As my husband, youngest son and I prepared for working and learning from home, I was thankful that we now had two spare rooms. I saw the privileged that we had with space to work on our own. My other two sons stayed in their respective houses in the country and continue their studies. They lost their new jobs and were fortunate that we could support them (which we will probably have to for a while). I wondered how others who could not lean on their parents for help were surviving. I filled my work room with boxes of books from the school library to work on and wrote lists of work that could be done from home.

The three of us in our home found our own routines. I rose at 6 am or earlier every day and settled into my writing life for at least an hour before I jumped on my bike for a ride that gave me a breath of nature. At 8 am I settled into work for the day which included the luxury of a coffee and lunch break with my husband and son. Usually I eat my lunch alone as I have it before the other staff so I am available for the students; I basked in this time I had with my husband and son to commune with each other over lunch. We were kind to each other as we all grappled at various times with the frustrations and grief of these times. Mostly, we loved each other.

View this post on Instagram

Morning ride: river, lake, birds.

A post shared by Meg Dunley (@megdunley) on

I met with my writers group every Saturday at 5.30, espresso martini in hand as we talked about our weeks. I was the privileged one in this group as I was the only one who did not have primary aged kids that needed a high level of supervision with their school. I encouraged them to lower expectations and reminded them of the year that I took the kids out of school, and how the kids survived. But I wasn’t living their hard times and could only imagine how hard it was as they told their stories of tears and frustrations.

As an introvert, I found the time to be a balm. It was quiet. I got lots of work done. I knitted. I learnt to crochet. I mended things. I bought books that launched in iso. I read. I spent time with my youngest. I chatted on the phone to my other two. I did online yoga. I rode. I patted the dog. I took an online course in Writing Picture Books and revelled in the joy of children’s stories.

I rewarded myself with the hard work by ending the work from home time with a four solid day virtual writing retreat interrogating every scene in my manuscript for its purpose as I prepared for the next draft.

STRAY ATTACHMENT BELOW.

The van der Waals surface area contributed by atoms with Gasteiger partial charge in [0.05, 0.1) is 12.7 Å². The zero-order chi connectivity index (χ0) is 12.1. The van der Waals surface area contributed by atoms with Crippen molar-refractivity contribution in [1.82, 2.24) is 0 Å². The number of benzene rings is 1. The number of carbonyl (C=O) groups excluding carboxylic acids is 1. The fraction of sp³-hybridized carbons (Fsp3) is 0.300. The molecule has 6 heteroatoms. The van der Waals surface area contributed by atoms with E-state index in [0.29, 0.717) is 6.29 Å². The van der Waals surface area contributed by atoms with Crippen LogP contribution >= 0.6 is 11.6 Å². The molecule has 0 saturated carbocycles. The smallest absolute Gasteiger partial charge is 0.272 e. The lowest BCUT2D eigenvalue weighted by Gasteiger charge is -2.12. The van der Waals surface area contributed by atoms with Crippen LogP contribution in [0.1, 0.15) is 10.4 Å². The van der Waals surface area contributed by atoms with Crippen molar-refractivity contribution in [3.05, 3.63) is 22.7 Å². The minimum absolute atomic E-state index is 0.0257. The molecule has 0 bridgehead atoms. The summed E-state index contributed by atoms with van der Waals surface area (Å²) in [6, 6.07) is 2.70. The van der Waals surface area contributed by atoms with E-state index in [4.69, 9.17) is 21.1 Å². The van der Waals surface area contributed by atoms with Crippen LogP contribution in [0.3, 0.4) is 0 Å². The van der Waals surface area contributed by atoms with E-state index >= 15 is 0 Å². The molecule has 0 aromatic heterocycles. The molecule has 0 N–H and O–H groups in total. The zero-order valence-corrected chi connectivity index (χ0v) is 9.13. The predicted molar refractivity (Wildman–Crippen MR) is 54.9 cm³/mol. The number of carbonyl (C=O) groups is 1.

This year was also the year of big numbers. My husband and I both were turning 50 and had big plans of a party to celebrate us. Our thirtieths disappeared in baby poo and vomit, our fortieths were spent in the outback so this one we wanted to share with our friends. Instead, we had quiet birthdays, and as the restrictions began to lift, small wonderful surprise birthday dinners arrived. I loved the intimacy of these dinners, loved the time spent with these people who I adore. They weren’t the big party we had envisioned, but they were extra special.

As an introvert, it is the returning to the world that has felt a little more disarming.

The first days back at school were a mixture of excitement at seeing each other and virus anxiety. A staff member hugged me before I had a chance to back away. My desk had been surrounded by tables for distancing in the very open library. Hand sanitiser bottles stood to attention in every room. The students returned, some masked, others oblivious. Conversations were held with the dance of social distance. Hand washing, and more hand washing. Processes implemented to Keep Us All Safe. I filled the tables surrounding my desk with a display of Aboriginal writing as worldwide anger rose at the terrible treatment of black people and First Nations People. Read to learn.

Yesterday I went to the mall for the first time in what feels like a decade but is more like five months. When I came home I had to nap. It took everything from me to have to interact and avoid so many people. We are once again in strange times where the breakouts are happening all around us and we can’t see where it is. I received an email this morning from Vic Roads reminding us to all stay home and I look out the window as cars laden with holiday pass by. Will it spread like the fires did over summer, or will people heed the warnings?

It’s holidays again and these ones feel better. I am happy to be home, albeit with a little jealousy of other’s photos of beautiful places they are going to. I have had one son home for his five-week uni break, and when he left, the other returned for his four-week break. My husband has moved his office into the room that I use as my office, and it mostly works. I have lists of things to get done. Lists are how I seek order in the unknown.

My morning writing schedule stays; it is the one thing that keeps me sane.